Due to the crisis in the short-term funding markets, monetary conditions in the euro area have tightened noticeably. Three-month Euribor interbank rates trade at around 4.75%, some 50 basis points above their pre-crisis level. In normal times, this would be consistent with an official refi rate of 4.5%, rather than the current 4.0%. Monetary policy has thus turned restrictive, with three-month Euribor rates standing some 75 basis points above our estimate of the neutral, or natural, rate of 4%. Moreover, the euro has strenghtened further. Higher short rates, tighter bank lending standards, a stronger euro and a slowing US consumer are likely to push euro area GDP growth below its trend pace in the coming quarters and reduce the upside risks to inflation over the short and medium term. I think the ECB should lean against the wind of the euro appreciation and reduce rates by 25 basis points. This would still leave the monetary policy stance slightly restrictive.
Due to the turbulent events since the end of June 2007, the US economic expansion in 2008 is likely to be around ½ percentage point lower than previously expected (2.2 % instead of 2.7 %). While the EMU economy is unlikely to escape the US real estate crises and turbulence on the financial markets totally unscathed, the impact will probably be limited: We have shaved one tenth of a percentage point off our GDP growth forecast for the euro area for 2008, bringing it down to 2.1 %.
In my opinion, the risk that the crisis of confidence on the financial markets will spark a general credit crunch for EMU companies is low. Nevertheless, banks are likely to subject their lending decisions to closer scrutiny and it is still difficult to estimate the extent to which the cost of lending will increase. However, at least as things stand, I do not expect any long-term effect on companies’ investing power in macroeconomic terms.
In the present situation the ECB should continue to take all technical measures necessary to provide enough liquidity to the money market. However, given the probably limited consequences for the real economy described above, it does not seem advisable to follow the Fed’s example and take quick monetary policy measures. On the other hand, continuing to signal a tightening bias does not seem advisable either, given the recent euro appreciation, which threatens to continue.
Until last week, it was still debatable whether the tightening in credit conditions was having an impact on the real economy or not. Indeed, available indicators suggested that the impact was largely limited to confidence rather than on activity. However, this has now changed with available indicators for September showing clear evidence that the financial turmoil has spread to the real economy: the decline in the services PMI index for September for example was the largest in the history of survey which started in 1998. The debate is now shifting on how protracted the impact will be. The rise in the cost of borrowing (around 40 basis points on circa Eur400bn lent to the corporate sector per month on a short term basis) and the decline in the availability of credit (through tightening credit standards) is likely to have a long lasting impact on the economy, most visibly on the availability of mortgage loans but also and more importantly on the availability of credit to corporates (this might take longer to become apparent as corporates might first use available lines of credits negotiated prior to these events before borrowing at higher costs).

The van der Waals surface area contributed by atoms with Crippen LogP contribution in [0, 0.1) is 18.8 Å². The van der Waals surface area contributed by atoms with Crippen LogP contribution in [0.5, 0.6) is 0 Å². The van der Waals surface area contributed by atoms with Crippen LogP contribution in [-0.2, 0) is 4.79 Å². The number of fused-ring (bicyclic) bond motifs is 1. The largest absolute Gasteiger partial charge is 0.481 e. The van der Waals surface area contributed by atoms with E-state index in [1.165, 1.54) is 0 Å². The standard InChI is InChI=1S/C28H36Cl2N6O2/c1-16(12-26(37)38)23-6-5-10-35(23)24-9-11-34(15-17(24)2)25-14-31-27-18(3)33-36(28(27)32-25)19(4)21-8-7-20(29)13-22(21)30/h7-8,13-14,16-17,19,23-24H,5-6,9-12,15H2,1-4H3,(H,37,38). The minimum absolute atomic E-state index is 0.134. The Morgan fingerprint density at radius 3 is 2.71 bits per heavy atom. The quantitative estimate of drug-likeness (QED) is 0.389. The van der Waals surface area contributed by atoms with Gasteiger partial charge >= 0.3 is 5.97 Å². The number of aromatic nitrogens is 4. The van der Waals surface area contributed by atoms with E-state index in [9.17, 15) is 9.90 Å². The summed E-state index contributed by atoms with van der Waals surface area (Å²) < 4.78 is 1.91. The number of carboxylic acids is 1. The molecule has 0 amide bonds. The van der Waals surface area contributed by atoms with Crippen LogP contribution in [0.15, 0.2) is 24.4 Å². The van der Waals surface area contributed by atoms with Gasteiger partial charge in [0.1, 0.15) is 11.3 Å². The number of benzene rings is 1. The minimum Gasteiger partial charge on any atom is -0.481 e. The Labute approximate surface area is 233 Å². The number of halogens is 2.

Exchange rate developments also suggest that euro area growth could turn out weaker than expected in 2008: the impact of past appreciation has been less “visible” than in the past mostly because of a global backdrop that has helped offsetting the loss of competitiveness of the region as the income elasticity of euro area exports is well larger than their price elasticity. However, with signs of softening of foreign demand as proxied by OECD manufacturing output growth, euro area exports growth is likely to decline significantly. High commodity prices, while representing a short term cost push for euro area corporates, are likely to have a negative impact on demand rather than on inflation of final goods and services: in a context of high profit margins, the pass-through of elevated pipeline inflationary pressures is likely to remain muted and be absorbed via lower profit margins. Overall, these developments suggest that a wait and see stance is appropriate for now. However, a significant and long lasting deterioration in the economic outlook should open the door to a potential easing of the policy rate.
We don’t have a banking crisis yet. Two small German banks went belly-up and one small UK bank got itself into trouble, but we have not yet seen any material damage to any money centre bank that matters.However, the effective increase in the cost of funds and the reduced availability of credit will cause the real economy to slow down. As long as we don’t know by how much, the ECB should do what it has been doing: keep rates constant and provide liquidity to the markets.
My one concern is that the ECB may be providing liquidity too cheaply. They have not made the mistake of the Fed to cut the discount rate, but I would charge more than the 100 basis points premium of the Marginal Lending Facility over the policy rate if the borrower is offering highly illiquid collateral. I would also value the collateral extremely conservatively (use a big discount on face value) and apply a serious haircut to that conservative valuation. I am also concerned that the ECB may have assisted individual banks on too favourable terms, although there is no uncontrovertible evidence that they have assisted any individual bank. We must get a full accounting ex post, when orderly market conditions are restored, of who was helped and on exactly what terms. They are playing with tax payers’ money.
As regards exchange rates: We should expect the effective exchange rate of the US dollar to continue to depreciate, and the effective exchange rate of the euro to appreciate. Bilateral exchange rate movements are not very interesting.